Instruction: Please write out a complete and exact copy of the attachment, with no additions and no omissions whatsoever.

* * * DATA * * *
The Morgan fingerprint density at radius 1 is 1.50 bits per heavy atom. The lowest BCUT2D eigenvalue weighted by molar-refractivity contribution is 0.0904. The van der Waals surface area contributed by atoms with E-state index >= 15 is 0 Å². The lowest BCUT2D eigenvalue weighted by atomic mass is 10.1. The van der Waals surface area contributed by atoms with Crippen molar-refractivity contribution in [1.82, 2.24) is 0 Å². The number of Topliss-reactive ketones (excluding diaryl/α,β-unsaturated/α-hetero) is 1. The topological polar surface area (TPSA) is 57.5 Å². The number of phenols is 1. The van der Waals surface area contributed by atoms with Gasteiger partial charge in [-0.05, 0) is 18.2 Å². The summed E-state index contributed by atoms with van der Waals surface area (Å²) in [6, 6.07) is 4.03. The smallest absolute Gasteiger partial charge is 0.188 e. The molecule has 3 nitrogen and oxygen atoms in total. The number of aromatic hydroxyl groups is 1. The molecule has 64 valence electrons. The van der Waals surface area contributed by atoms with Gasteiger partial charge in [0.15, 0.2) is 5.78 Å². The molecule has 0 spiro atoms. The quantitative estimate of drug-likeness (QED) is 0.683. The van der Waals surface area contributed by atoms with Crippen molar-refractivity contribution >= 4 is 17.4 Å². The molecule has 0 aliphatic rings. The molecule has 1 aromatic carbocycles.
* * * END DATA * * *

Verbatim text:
The Morgan fingerprint density at radius 1 is 1.50 bits per heavy atom. The lowest BCUT2D eigenvalue weighted by molar-refractivity contribution is 0.0904. The van der Waals surface area contributed by atoms with E-state index >= 15 is 0 Å². The lowest BCUT2D eigenvalue weighted by atomic mass is 10.1. The van der Waals surface area contributed by atoms with Crippen molar-refractivity contribution in [1.82, 2.24) is 0 Å². The number of Topliss-reactive ketones (excluding diaryl/α,β-unsaturated/α-hetero) is 1. The topological polar surface area (TPSA) is 57.5 Å². The number of phenols is 1. The van der Waals surface area contributed by atoms with Gasteiger partial charge in [-0.05, 0) is 18.2 Å². The summed E-state index contributed by atoms with van der Waals surface area (Å²) in [6, 6.07) is 4.03. The smallest absolute Gasteiger partial charge is 0.188 e. The molecule has 3 nitrogen and oxygen atoms in total. The number of aromatic hydroxyl groups is 1. The molecule has 64 valence electrons. The van der Waals surface area contributed by atoms with Gasteiger partial charge in [0.15, 0.2) is 5.78 Å². The molecule has 0 spiro atoms. The quantitative estimate of drug-likeness (QED) is 0.683. The van der Waals surface area contributed by atoms with Crippen molar-refractivity contribution >= 4 is 17.4 Å². The molecule has 0 aliphatic rings. The molecule has 1 aromatic carbocycles.